Yoga in Indian Culture

Yoga in Indian Culture
Yoga in Indian Culture
Yoga in Indian Culture Image
Yoga in Indian Culture

Yoga is a way to learn and understand the spiritual India. Also, yoga is associated with the culture and heritage of India. In Sanskrit, yoga means ‘to unite’ and describes a way to live a healthy life. In yoga, the mind is disciplined through meditation and the body is aligned and strengthened. As per yoga, it is actually the nervous system of the body that affects our health. The nervous system gets purified with daily yoga and thus keeps our body healthy and strong.

The origin of yoga is considered to be as old as human civilization. But there is no strong evidence to prove this statement. In spite of extensive research in this field, there are no concrete findings regarding the origin of yoga. It is believed that yoga originated in India about 5,000 years ago. Many Western scholars earlier used to believe that it was not 5,000 years ago but in the period of the Buddha (around 500 B.C.) when yoga came into existence. During the excavation of the earliest known civilization of Indus Valley, very astonishing facts came forward. The soapstone seals that existed during that period have been found engraved with figures resembling that of a yogi sitting in a yoga-like posture. Originally, yoga started for the betterment of a community rather than the self.

Vedic Yoga
As per the Vedas, the Vedic Period is the origin of yoga in India. The oldest known yogic teachings are known as Vedic yoga or archaic yoga, and can be found in four Vedas – Rig Veda, Yajur-Veda, Sama-Veda and Atharva-Veda. Rituals and ceremonies associated with Vedic yoga attempt to beat the restrictions of the mind. Hence, Vedic yoga was closely connected with the ritual life of people at that time. Yoga was considered as a way to connect with the invisible world and revolved around a sacrifice – a sacrifice of the self. Sacrificers, for a prolonged period of time, used to focus on just one thing similar to meditation. Thereby, Vedic yoga is considered a root of yoga. A master of Vedic yoga was known as a ‘seer’ – Rishi in Sanskrit.

Pre-classical Yoga
Then was the period of pre-classical yoga that was marked with the creation of Upanishads. Approximately 2,000 years are covered in this period that lasted until the 2nd Century A.D. There are many forms of pre-classical yoga, but most of the initial yoga in this period was associated with Vedic yoga.

Teachings of Vedas have been explained in Upanishads along with three subjects – the final truth (brahman), the transcendental self (atman), and the connection between the two – and so the yoga came with the Upanishads. The Bhagavad-Gîtâ (“Lord’s Song”), a very significant holy book of Hindus, is one of the outstanding yoga scriptures of this period. Also the Râmâyana and the Mahâbhârata (that consist of The Bhagavad-Gita) comprised of yoga. Pre-classical yoga consists of many techniques of deep meditations to surpass the body and mind and get connected with the divine powers to discover the true self.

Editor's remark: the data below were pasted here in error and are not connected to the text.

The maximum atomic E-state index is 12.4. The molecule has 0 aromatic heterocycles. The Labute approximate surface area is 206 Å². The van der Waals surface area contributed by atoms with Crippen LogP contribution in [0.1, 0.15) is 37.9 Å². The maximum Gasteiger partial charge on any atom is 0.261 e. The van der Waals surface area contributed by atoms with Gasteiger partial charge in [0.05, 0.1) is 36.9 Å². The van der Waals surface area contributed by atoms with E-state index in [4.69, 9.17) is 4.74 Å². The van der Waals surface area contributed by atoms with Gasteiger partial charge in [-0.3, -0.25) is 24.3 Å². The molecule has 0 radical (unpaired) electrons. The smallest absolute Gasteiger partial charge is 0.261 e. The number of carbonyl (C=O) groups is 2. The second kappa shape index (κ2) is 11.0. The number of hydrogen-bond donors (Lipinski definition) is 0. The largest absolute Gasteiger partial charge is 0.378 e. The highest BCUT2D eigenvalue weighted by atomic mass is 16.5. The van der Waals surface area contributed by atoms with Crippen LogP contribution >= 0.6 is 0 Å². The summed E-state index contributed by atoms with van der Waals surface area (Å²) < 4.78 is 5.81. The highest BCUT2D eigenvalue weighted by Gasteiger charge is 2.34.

Yoga of this period is connected both to Hinduism as well as Buddhism as Lord Buddha in the sixth century B.C. had started teaching the importance of meditation.

Classical Yoga
Yoga Sutra that standardized the Classical Yoga had been written by Patanjali around second century marks the creation of the classical period of yoga. The word sutra means ‘thread’ and here, it means ‘thread of memory’ in which Patanjali students retain the knowledge and wisdom of Patanjali. 195 aphorisms or sutras make the eightfold path of Yoga that consists of yama (ethical values), niyama (personal observance of purity), asanas (physical exercises), pratyahara (preparation for Meditation), dharana (concentration), dhyana (meditation) and samadhi (ecstasy).

Patanjali believed that each individual is made up of matter (prakriti) and spirit (purusha). Through yoga, these two can be separated and spirit is restored in its pure form.

Post-classical Yoga
Post-classical period of yoga had a focus on the present. It consists of all the schools of yoga that came into existence after the Patanjali yoga-sutra. Post-classical yoga, unlike Classical yoga, focuses on the ultimate unity of everything. Yoga took an interesting turn during this period in which the hidden potential of the body were probed. So, a system of practices was designed by Yoga masters to rejuvenate the body. It led to the creation of hatha-yoga that is an amateur version of present day yoga.

Modern yoga
Modern yoga is believed to begin with the Parliament of Religions held in Chicago in 1893. There, the young Swami Vivekananda made a lasting impression on the American public. He then attracted the students of yoga and Vedanta. After him, another popular yoga teacher was Paramahansa Yogananda. Now, Swami Ramdev of Patanjali Yoga Peeth Trust has managed to spread yoga in each and every house of India as well abroad.

Further push to yoga has been given recently with the inauguration of Lakulish Yoga University in Ahmedabad, Gujarat by Gujarat Chief Minister Narendra Modi. It is a self funded private university that has been set up by Surendranagar-based Life Mission Trust. Three years degree will be awarded to the students after completing their studies in Ashtang Yoga, karma, knowledge, Bhakti Yoga, philosophy, psychology, anatomy, ayurveda and naturopathy.

Yoga indeed is an integral part of Indian culture and changes in the same has been observed in each period of the history. So be a part of the true India and learn yoga for the betterment of body and soul.